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BROAD GROUP OF ENERGY STAKEHOLDERS ASKS SENATE LEADERS TO OPPOSE BILL THAT WOULD BLOCK TRANSMISSION DEVELOPMENT, REDUCE COMPETITION IN ENERGY MARKETS

Signatories point to pending FERC rule that will support regional agreements, protect consumers from unfair charges, and render legislation unnecessary

WASHINGTON, DC – A group of 84 energy stakeholders, including utilities, manufacturers, transmission, constructors, renewable and other power developers, environmental groups, and a regional transmission organization sent a letter today to U.S. Senate leaders asking for them to oppose a bill introduced by Senators Ron Wyden (D-OR) and Bob Corker (R-TN) that unduly restricts the way the costs of new electric transmission lines may be allocated, thereby thwarting construction of new transmission needed to reliably deliver new sources of generation and to foster competition.

While the bill sponsors contend the cost allocation measure is intended to protect customers from being burdened unfairly, the signatories pointed out that the legislation (S. 400) is unnecessary in light of a new rule expected to be finalized soon by the Federal Energy Regulatory Commission (FERC) that will prevent those who do not benefit from transmission from paying for it.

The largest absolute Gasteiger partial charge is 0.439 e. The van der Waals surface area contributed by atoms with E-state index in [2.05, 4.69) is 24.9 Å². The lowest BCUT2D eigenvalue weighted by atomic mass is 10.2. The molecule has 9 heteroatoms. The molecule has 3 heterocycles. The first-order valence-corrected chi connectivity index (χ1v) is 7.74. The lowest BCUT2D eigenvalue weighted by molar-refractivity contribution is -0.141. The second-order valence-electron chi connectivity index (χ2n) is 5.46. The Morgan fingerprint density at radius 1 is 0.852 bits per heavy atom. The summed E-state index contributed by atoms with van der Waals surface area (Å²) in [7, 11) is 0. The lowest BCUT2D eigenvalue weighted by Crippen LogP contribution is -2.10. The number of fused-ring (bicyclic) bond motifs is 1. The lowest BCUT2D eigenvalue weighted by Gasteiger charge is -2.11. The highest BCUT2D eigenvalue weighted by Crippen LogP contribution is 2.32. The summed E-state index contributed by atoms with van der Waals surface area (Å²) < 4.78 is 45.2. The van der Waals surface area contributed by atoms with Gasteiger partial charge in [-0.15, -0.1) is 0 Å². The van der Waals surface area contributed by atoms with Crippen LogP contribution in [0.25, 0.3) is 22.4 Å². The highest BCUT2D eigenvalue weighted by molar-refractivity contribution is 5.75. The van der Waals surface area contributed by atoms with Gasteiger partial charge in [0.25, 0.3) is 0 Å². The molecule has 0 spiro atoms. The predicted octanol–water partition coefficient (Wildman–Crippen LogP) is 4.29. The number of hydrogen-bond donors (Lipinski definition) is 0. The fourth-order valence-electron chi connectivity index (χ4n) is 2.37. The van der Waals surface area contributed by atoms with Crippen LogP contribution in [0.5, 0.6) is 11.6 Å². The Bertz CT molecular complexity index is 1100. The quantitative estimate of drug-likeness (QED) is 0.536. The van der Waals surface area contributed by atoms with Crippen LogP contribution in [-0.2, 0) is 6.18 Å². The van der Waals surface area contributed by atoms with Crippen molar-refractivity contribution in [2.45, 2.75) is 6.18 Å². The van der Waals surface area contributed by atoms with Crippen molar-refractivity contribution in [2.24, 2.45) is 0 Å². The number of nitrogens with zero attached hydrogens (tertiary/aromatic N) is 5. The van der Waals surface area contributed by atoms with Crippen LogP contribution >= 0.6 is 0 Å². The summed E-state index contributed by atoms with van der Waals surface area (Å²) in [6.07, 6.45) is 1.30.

The signatories also pointed out that by adopting a single, federally mandated, standardized approach to cost allocation, the legislation would have the far-reaching effect of overturning the consensus regional stakeholder agreements that have already been approved by FERC to support needed transmission investment in their regions. The disruption caused by the reopening of these agreements will further delay and potentially prevent needed transmission projects from moving forward to meet regional customer electricity needs. In turn, thousands of megawatts of electricity – mostly from clean sources such as wind and solar – would likely be blocked from accessing the grid. This is problematic because a number of utilities are currently seeking new sources of clean electricity to meet state standards and to replace older generation plants that are being retired.

To read the letter, click here.

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